Petrol or Gasoline – What’s the difference?
You may have often wondered why we call the fuel we use in our cars Petrol and also know that in the United States they run their cars on Gasoline and asked yourself the question, what’s the difference, if any, between Petrol and Gasoline.
Well actually, there is no difference, as petrol and gasoline are actually the same thing. The term ‘Petrol’ is used in Ireland, the UK, India, Australia, New Zealand and a few other places whereas the word ‘Gasoline’ or Gas is used in the United States and Canada and other places that are influenced by American English.
Petrol, also known as Gasoline, is a transparent fuel derived from crude oil and is used as fuel in internal combustion engines. This fossil fuel consists of a mixture of several hydrocarbons and other impurities in gaseous, liquid, and solid states.
Petroleum is produced through the process of distillation of crude oil at a certain temperature. Petrol is made from the longer hydrocarbon chains found in crude oil: C5 to C12. The C5 to C12 hydrocarbon chains are liquid at room temperature and are blended to create petrol. Petrol contains a mixture of paraffins, napthenes, aromatics and olefins. Petrol is separated from crude oil from 40°C to 205°C.
History of Petrol production
The first automotive combustion engines were called Otto engines and were developed in Germany in the last quarter of the 19th century. The fuel was a relatively volatile hydrocarbon obtained from coal gas.
“Petrol” was first used as the name of a refined petroleum product around 1870 by British wholesaler Carless, Capel & Leonard, who marketed it as a solvent. The crude oil-based product later found a new use as a motor fuel.
Frederick Simms, an associate of Gottlieb Daimler, suggested to Carless that they register the trademark “petrol” but by this time the word was already in general use, possibly inspired by the French pétrole. Because of this connection, the registration was not allowed and as a result, Carless registered a number of alternative names for the product, but “petrol” became the common term for the fuel at that time around what was then the British Empire and Commonwealth.
Originally British refiners used the term “motor spirit” to describe the new petroleum product and later the term “aviation spirit” was used to describe aviation fuel. To this day, the term “motor spirit” is used in laws and regulation as the formal name for petrol. The term is used most widely in Nigeria, where the largest petroleum companies still call their product “premium motor spirit” where it remains the formal name that is used in scientific publications, government reports, and newspapers.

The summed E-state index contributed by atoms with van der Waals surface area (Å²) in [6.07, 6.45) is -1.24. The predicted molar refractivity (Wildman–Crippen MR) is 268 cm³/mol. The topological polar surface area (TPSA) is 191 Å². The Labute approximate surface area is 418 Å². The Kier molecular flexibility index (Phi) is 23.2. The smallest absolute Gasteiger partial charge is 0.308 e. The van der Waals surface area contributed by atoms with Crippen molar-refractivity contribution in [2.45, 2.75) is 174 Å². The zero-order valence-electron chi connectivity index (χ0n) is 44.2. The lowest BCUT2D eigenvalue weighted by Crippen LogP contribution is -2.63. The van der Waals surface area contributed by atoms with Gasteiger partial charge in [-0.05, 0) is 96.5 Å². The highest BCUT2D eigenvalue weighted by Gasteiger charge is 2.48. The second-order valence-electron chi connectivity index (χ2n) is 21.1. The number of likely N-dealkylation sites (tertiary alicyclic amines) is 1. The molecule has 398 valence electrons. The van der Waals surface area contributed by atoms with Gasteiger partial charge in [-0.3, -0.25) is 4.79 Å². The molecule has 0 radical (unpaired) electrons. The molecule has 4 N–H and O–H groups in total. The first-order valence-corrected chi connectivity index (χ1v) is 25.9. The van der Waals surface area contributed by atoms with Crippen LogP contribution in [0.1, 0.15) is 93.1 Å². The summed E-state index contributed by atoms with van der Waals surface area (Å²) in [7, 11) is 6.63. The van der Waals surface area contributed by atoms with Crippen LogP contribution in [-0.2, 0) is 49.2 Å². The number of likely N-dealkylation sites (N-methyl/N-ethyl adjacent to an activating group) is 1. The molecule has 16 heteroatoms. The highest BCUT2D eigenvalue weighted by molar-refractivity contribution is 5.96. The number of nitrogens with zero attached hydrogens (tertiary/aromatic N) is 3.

History of the word ‘Gasoline’
Gasoline, which is the American English for petrol, gets its name from John Cassell (23 January 1817 – 2 April 1865) a British entrepreneur and educator when he trademarked the word “Cazeline”. On 27 November 1862, the word was placed in an advertisement in The Times of London.
John Cassell was an English Publisher from Manchester who founded the firm Cassell & Co. He was principally a printer, writer and editor famous for his educational books and periodicals, and which pioneered the serial publication of novels.
Cassell was also a well-known tea and coffee merchant and as he was a fervent Christian he became famous for his campaigning for the temperance movement in Britain and also for the reduction of taxes on publishing, and was a social reformer who recognised the importance of education in improving the lives of the working class. Many of his publications, both magazines and books became of great benefit to the masses in learning and culture
John Cassell started to import crude oil into Britain and started to distribute his product which he coined Cazeline, after his own name and the earliest occurrence of the word is based on Cassells’ Patented Cazeline Oil.
‘Gasoline’ – a phrase coined in Ireland
The oil-based product Cazeline proved to be a great success, so much so that by 1865 a shopkeeper, from Dublin, Samuel Boyd started to sell the product under a counterfeit name.
So counterfeit cazeline was being sold on the streets of Dublin under the new name and when Cassell wrote to the Dublin shopkeeper to ask him to stop, Boyd did not reply and the wily Dubliner changed the ‘C’ in Cazeline to a ‘G’, thus coining the word “gazeline” for the first time.
Although gasoline is used in North America and is now known in many parts of the world in the shortened form as ‘gas’, the term “Petrol” is the preferred term in most former and current Commonwealth countries.
The use of the word gasoline instead of petrol outside North America can often be confusing. Shortening gasoline to gas, which happens often, causes confusion with various forms of gas used as car fuel (compressed natural gas (CNG), liquefied natural gas (LNG) and liquefied petroleum gas (LPG)). In many countries, gasoline has a colloquial name derived from that of the chemical benzene (e.g., German Benzin, Czech benzín, Dutch benzine, Italian benzina etc.)
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